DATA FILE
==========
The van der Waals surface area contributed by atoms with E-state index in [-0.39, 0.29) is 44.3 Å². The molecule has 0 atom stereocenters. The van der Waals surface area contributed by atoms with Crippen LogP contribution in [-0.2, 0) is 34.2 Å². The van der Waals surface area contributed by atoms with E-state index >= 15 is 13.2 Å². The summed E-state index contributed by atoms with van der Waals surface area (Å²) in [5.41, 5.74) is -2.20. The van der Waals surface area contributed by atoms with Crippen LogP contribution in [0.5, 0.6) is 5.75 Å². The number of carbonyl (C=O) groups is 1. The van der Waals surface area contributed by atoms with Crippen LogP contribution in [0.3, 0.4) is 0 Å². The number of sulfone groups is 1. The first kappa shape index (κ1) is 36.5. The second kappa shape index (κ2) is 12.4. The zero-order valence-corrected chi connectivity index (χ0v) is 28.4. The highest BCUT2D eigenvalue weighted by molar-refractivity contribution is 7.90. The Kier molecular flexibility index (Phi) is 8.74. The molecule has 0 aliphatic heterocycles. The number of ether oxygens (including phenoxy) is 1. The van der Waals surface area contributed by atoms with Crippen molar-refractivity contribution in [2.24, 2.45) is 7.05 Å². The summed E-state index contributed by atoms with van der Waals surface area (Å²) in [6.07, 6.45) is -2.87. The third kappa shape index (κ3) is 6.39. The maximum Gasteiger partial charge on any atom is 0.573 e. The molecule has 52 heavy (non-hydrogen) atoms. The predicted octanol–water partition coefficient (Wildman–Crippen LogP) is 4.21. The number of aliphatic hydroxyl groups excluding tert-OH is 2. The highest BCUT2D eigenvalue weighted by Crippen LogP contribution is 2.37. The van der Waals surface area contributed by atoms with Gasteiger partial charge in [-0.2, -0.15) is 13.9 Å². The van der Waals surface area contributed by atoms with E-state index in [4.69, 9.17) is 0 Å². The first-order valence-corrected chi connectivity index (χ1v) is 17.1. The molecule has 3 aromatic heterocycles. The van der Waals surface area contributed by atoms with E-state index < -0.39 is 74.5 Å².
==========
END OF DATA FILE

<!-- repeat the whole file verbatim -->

The van der Waals surface area contributed by atoms with E-state index in [-0.39, 0.29) is 44.3 Å². The molecule has 0 atom stereocenters. The van der Waals surface area contributed by atoms with Crippen LogP contribution in [-0.2, 0) is 34.2 Å². The van der Waals surface area contributed by atoms with E-state index >= 15 is 13.2 Å². The summed E-state index contributed by atoms with van der Waals surface area (Å²) in [5.41, 5.74) is -2.20. The van der Waals surface area contributed by atoms with Crippen LogP contribution in [0.5, 0.6) is 5.75 Å². The number of carbonyl (C=O) groups is 1. The van der Waals surface area contributed by atoms with Crippen LogP contribution in [0.3, 0.4) is 0 Å². The number of sulfone groups is 1. The first kappa shape index (κ1) is 36.5. The second kappa shape index (κ2) is 12.4. The zero-order valence-corrected chi connectivity index (χ0v) is 28.4. The highest BCUT2D eigenvalue weighted by molar-refractivity contribution is 7.90. The Kier molecular flexibility index (Phi) is 8.74. The molecule has 0 aliphatic heterocycles. The number of ether oxygens (including phenoxy) is 1. The van der Waals surface area contributed by atoms with Crippen molar-refractivity contribution in [2.24, 2.45) is 7.05 Å². The summed E-state index contributed by atoms with van der Waals surface area (Å²) in [6.07, 6.45) is -2.87. The third kappa shape index (κ3) is 6.39. The maximum Gasteiger partial charge on any atom is 0.573 e. The molecule has 52 heavy (non-hydrogen) atoms. The predicted octanol–water partition coefficient (Wildman–Crippen LogP) is 4.21. The number of aliphatic hydroxyl groups excluding tert-OH is 2. The highest BCUT2D eigenvalue weighted by Crippen LogP contribution is 2.37. The van der Waals surface area contributed by atoms with Gasteiger partial charge in [-0.2, -0.15) is 13.9 Å². The van der Waals surface area contributed by atoms with E-state index in [4.69, 9.17) is 0 Å². The first-order valence-corrected chi connectivity index (χ1v) is 17.1. The molecule has 3 aromatic heterocycles. The van der Waals surface area contributed by atoms with E-state index < -0.39 is 74.5 Å².